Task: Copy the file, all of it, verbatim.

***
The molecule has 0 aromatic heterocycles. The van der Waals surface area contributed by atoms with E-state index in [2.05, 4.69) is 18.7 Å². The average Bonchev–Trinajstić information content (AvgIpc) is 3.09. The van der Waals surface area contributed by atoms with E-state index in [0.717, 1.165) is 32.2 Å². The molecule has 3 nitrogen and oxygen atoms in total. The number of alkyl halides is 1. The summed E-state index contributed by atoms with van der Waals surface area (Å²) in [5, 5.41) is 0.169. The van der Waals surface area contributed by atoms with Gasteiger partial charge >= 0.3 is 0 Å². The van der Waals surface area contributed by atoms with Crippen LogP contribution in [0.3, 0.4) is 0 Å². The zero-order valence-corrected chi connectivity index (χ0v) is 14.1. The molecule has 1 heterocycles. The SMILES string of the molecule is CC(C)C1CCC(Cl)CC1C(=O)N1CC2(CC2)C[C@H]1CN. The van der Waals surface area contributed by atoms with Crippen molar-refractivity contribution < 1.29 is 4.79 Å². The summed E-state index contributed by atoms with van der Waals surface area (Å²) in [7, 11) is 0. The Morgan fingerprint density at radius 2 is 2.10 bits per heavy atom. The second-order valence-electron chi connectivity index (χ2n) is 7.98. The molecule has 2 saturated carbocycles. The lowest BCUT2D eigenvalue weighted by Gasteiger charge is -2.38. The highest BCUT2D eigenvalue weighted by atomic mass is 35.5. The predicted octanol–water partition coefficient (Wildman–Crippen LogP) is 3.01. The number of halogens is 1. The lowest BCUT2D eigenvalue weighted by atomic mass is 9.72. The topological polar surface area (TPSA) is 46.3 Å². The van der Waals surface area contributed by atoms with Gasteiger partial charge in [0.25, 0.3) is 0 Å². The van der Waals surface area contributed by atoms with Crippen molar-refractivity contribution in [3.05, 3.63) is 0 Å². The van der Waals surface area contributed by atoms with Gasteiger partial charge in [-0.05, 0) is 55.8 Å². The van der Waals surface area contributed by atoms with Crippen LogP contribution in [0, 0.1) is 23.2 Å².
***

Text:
The molecule has 0 aromatic heterocycles. The van der Waals surface area contributed by atoms with E-state index in [2.05, 4.69) is 18.7 Å². The average Bonchev–Trinajstić information content (AvgIpc) is 3.09. The van der Waals surface area contributed by atoms with E-state index in [0.717, 1.165) is 32.2 Å². The molecule has 3 nitrogen and oxygen atoms in total. The number of alkyl halides is 1. The summed E-state index contributed by atoms with van der Waals surface area (Å²) in [5, 5.41) is 0.169. The van der Waals surface area contributed by atoms with Gasteiger partial charge >= 0.3 is 0 Å². The van der Waals surface area contributed by atoms with Crippen LogP contribution in [0.3, 0.4) is 0 Å². The zero-order valence-corrected chi connectivity index (χ0v) is 14.1. The molecule has 1 heterocycles. The SMILES string of the molecule is CC(C)C1CCC(Cl)CC1C(=O)N1CC2(CC2)C[C@H]1CN. The van der Waals surface area contributed by atoms with Crippen molar-refractivity contribution < 1.29 is 4.79 Å². The summed E-state index contributed by atoms with van der Waals surface area (Å²) in [7, 11) is 0. The Morgan fingerprint density at radius 2 is 2.10 bits per heavy atom. The second-order valence-electron chi connectivity index (χ2n) is 7.98. The molecule has 2 saturated carbocycles. The lowest BCUT2D eigenvalue weighted by Gasteiger charge is -2.38. The highest BCUT2D eigenvalue weighted by atomic mass is 35.5. The predicted octanol–water partition coefficient (Wildman–Crippen LogP) is 3.01. The number of halogens is 1. The lowest BCUT2D eigenvalue weighted by atomic mass is 9.72. The topological polar surface area (TPSA) is 46.3 Å². The van der Waals surface area contributed by atoms with Gasteiger partial charge in [0.25, 0.3) is 0 Å². The van der Waals surface area contributed by atoms with Crippen molar-refractivity contribution in [3.05, 3.63) is 0 Å². The van der Waals surface area contributed by atoms with Gasteiger partial charge in [-0.05, 0) is 55.8 Å². The van der Waals surface area contributed by atoms with Crippen LogP contribution in [0, 0.1) is 23.2 Å².